If the ideas expressed in this paper are to be more than an incongruous collection of chimerical concepts then the relationship that exists between the cosmos and our central nervous systems must be far different than we had previously recognized. These ideas and the system of thought that embodies them can help clarify our insight into the significant connection that might exist between our consciousness and our being.
It is the position of this paper that all three men: Nietzsche, Hitler, and Jesus had likely experienced an eternal recurrence in their lives. Nietzsche was significantly aware of it—at least to the extent that he incorporated it into his philosophy as “the highest formula of affirmation that can possibly be attained.”1 Of the other two men, Jesus appears to have recognized the experience most completely—at least to the maximum extent possible for a human being. Jesus understood the eternal recurrence as a completely subjective experience—a subjective experience he shared with his three disciples. Hitler, on the other hand, failed to comprehend its true significance as a purely subjective experience. It remained for him an objective but spiritual experience, a mystifying premonition, a divine revelation from another realm about his life’s mission on earth. This difference in perspectives helps to explain the divergence of historical realities that resulted from the eternal recurrence of Jesus the Nazarene and Adolf Hitler the Nazi. It also helps explain the subconscious and psychological satisfaction that motivates a suicide bomber. Coincidently with the exact moment that an individual commits subjectively to becoming a suicide bomber and then actually does commit suicide in the future, they likely experience a similar recurrence subjectively at that moment. Unrecognized by the individual, it is for him as it was for Hitler, a singular spiritual event, a mystifying premonition, a divine revelation about this life’s mission on earth. Failing to comprehend its true nature and significance, the individual subconsciously experiences this eternal recurrence as affirmation of his own life. By misconstruing his recurrence in space-time, he exchanges an irrational hope of eternal rewards for the real and divine gift of his own contemporary life in God’s eternal kingdom. See: Looking for Eternal Life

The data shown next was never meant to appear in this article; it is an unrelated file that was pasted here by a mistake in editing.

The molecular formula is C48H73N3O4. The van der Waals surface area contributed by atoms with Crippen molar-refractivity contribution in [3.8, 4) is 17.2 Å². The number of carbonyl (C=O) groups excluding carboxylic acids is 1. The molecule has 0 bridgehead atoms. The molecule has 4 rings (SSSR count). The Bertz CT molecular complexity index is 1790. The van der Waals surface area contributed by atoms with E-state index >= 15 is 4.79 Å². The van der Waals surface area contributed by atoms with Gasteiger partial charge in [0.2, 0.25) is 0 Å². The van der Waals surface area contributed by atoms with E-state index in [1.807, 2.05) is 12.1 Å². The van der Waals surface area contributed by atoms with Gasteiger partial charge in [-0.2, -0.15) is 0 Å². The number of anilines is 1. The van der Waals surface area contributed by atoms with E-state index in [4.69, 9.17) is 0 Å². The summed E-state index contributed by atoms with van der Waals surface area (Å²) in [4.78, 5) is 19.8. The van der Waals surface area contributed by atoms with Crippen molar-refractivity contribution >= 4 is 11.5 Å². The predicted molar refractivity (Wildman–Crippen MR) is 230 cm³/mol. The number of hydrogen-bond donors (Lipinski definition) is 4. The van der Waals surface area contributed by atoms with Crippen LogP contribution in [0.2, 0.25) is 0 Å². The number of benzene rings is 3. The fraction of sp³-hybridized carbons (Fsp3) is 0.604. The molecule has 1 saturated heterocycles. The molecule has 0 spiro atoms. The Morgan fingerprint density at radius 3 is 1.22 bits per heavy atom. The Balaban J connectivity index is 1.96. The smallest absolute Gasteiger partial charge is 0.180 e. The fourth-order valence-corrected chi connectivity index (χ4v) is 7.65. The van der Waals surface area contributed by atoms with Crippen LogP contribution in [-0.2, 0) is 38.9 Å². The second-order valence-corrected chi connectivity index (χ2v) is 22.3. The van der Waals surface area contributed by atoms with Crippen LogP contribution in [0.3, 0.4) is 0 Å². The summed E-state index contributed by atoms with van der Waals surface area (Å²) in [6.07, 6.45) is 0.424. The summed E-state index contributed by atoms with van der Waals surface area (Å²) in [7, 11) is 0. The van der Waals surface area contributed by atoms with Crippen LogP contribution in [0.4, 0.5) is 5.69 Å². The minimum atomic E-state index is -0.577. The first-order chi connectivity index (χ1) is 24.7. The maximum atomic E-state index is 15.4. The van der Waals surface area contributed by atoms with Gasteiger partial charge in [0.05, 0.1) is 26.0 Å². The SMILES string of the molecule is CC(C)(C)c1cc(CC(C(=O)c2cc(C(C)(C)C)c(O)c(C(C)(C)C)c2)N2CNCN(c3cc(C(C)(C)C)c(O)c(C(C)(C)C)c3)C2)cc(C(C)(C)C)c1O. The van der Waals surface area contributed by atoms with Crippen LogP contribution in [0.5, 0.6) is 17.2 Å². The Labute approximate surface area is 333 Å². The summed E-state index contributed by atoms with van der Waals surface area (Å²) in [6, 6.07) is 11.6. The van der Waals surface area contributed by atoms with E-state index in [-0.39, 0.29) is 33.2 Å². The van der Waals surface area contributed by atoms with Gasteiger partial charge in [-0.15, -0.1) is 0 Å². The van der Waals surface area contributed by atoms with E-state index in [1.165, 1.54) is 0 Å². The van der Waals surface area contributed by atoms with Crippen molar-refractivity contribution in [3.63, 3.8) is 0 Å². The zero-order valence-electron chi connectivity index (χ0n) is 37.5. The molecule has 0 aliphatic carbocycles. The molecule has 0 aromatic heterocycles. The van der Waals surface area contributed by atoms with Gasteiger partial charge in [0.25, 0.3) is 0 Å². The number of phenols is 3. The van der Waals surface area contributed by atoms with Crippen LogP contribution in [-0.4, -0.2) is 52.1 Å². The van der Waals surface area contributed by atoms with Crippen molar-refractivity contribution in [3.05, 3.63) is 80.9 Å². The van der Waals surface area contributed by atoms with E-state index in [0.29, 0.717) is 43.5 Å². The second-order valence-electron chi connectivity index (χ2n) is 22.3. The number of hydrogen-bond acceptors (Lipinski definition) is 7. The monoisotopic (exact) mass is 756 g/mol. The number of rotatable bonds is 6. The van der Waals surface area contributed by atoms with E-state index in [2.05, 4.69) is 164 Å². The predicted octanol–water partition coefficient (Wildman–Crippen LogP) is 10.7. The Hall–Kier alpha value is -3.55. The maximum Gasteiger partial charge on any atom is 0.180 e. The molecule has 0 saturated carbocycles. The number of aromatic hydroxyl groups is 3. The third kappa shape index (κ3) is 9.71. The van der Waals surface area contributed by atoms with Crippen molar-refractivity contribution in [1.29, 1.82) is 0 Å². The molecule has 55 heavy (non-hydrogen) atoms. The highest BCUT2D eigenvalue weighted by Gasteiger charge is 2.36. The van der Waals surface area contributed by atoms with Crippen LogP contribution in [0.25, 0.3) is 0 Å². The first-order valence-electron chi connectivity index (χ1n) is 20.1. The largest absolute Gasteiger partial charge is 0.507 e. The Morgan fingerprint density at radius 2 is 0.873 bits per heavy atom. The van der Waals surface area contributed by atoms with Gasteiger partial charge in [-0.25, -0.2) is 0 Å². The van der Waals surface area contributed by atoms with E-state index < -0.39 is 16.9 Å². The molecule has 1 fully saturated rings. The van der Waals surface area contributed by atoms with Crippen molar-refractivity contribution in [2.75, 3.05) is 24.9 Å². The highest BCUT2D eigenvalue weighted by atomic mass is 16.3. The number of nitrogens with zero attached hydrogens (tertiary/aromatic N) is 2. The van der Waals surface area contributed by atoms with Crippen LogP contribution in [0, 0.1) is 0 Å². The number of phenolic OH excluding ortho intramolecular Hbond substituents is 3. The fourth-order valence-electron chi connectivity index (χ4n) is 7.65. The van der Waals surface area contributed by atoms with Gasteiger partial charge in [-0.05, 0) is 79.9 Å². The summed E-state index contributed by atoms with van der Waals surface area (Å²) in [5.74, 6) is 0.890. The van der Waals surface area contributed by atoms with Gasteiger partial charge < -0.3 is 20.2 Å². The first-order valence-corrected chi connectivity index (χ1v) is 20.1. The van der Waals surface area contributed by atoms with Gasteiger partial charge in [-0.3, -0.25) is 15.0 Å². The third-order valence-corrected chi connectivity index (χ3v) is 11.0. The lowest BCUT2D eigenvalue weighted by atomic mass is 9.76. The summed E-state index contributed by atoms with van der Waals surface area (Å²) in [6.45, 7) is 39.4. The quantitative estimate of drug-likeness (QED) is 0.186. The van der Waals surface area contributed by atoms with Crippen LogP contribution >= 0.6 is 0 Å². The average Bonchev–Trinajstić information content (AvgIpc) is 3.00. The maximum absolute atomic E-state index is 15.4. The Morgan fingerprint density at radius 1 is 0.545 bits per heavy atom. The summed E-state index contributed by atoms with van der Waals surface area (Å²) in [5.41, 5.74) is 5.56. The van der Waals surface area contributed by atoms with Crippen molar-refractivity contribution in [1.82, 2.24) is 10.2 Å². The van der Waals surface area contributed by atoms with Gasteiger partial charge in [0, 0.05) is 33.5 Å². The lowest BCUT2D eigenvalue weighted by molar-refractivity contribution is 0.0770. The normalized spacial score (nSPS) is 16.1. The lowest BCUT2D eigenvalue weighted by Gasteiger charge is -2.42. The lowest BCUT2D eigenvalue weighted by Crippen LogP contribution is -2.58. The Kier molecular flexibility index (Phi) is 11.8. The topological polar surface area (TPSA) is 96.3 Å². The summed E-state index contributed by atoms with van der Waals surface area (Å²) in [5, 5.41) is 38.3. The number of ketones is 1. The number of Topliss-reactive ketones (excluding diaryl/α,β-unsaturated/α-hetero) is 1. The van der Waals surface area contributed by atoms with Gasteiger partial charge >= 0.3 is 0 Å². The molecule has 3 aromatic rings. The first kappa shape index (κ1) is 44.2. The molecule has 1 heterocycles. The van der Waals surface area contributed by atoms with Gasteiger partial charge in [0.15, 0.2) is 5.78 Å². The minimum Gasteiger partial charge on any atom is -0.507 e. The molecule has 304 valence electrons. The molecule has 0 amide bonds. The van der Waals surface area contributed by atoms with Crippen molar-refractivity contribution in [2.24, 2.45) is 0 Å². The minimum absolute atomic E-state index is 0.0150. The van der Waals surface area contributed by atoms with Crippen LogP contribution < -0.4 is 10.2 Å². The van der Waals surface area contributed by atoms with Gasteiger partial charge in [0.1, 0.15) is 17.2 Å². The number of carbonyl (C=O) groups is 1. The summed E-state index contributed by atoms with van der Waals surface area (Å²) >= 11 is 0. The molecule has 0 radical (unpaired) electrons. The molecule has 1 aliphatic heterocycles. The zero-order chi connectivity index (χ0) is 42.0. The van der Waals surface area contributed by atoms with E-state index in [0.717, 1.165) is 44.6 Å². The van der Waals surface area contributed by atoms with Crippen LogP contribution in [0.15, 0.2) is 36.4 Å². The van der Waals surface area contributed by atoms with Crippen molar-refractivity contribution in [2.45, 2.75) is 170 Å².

If the central theme of this paper is correct and its supposition about Jesus accurate then the question remains: what else must be true to render these assumptions also true? Most significantly, it must be true that our present model of the universe is largely incomplete. As a model, this concept of a singular universe is inadequate. It does not facilitate any meaningful interpretation of human consciousness with respect to an eternal recurrence. If the final supposition of this paper is to be valid, that is, if the incorporation of the eternal recurrence with a gradient of consciousness elucidates the nature of being, then the actual cosmos must be significantly different than we presently understand it to be. It must be a plurality of alternate or parallel universes. As Max Tegmark wrote in Scientific American, "Each universe is merely a small part of a larger 'multiverse'."2
If this model is accurate, then a multiverse effectively implies an end to reductionism in cosmology. Throughout the modern era, western society has pursued a reductionism approach to studying nature. This approach connotes a western belief that in separating or distinguishing the component parts of a thing, by revealing its inner relationships, we ultimately discover its true nature and thereby its true being. In dogmatically following this course of study, in analyzing nature to its infinitesimal limit we are beginning to discover a plethora of possible being in the realm of the infinitely small. The single, one- way temporal dimensional universe in which we attempt to understand the nature of being by reductionism might be the only universe in which that inquiry isolates the nature of being and thereby falsifies it. Any attempt to define the infinitesimal properties of our existence yields quantum shadows of that existence, cosmic twins. "The idea of such an alter ego seems strange and implausible," writes Tegmark, "but it looks as if we will just have to live with it, because it is supported by astronomical observations."3
1. Nietzsche, Ecce Homo, 69.
2. Max Tegmark, "Parallel Universes," Scientific American, May 2003, 41.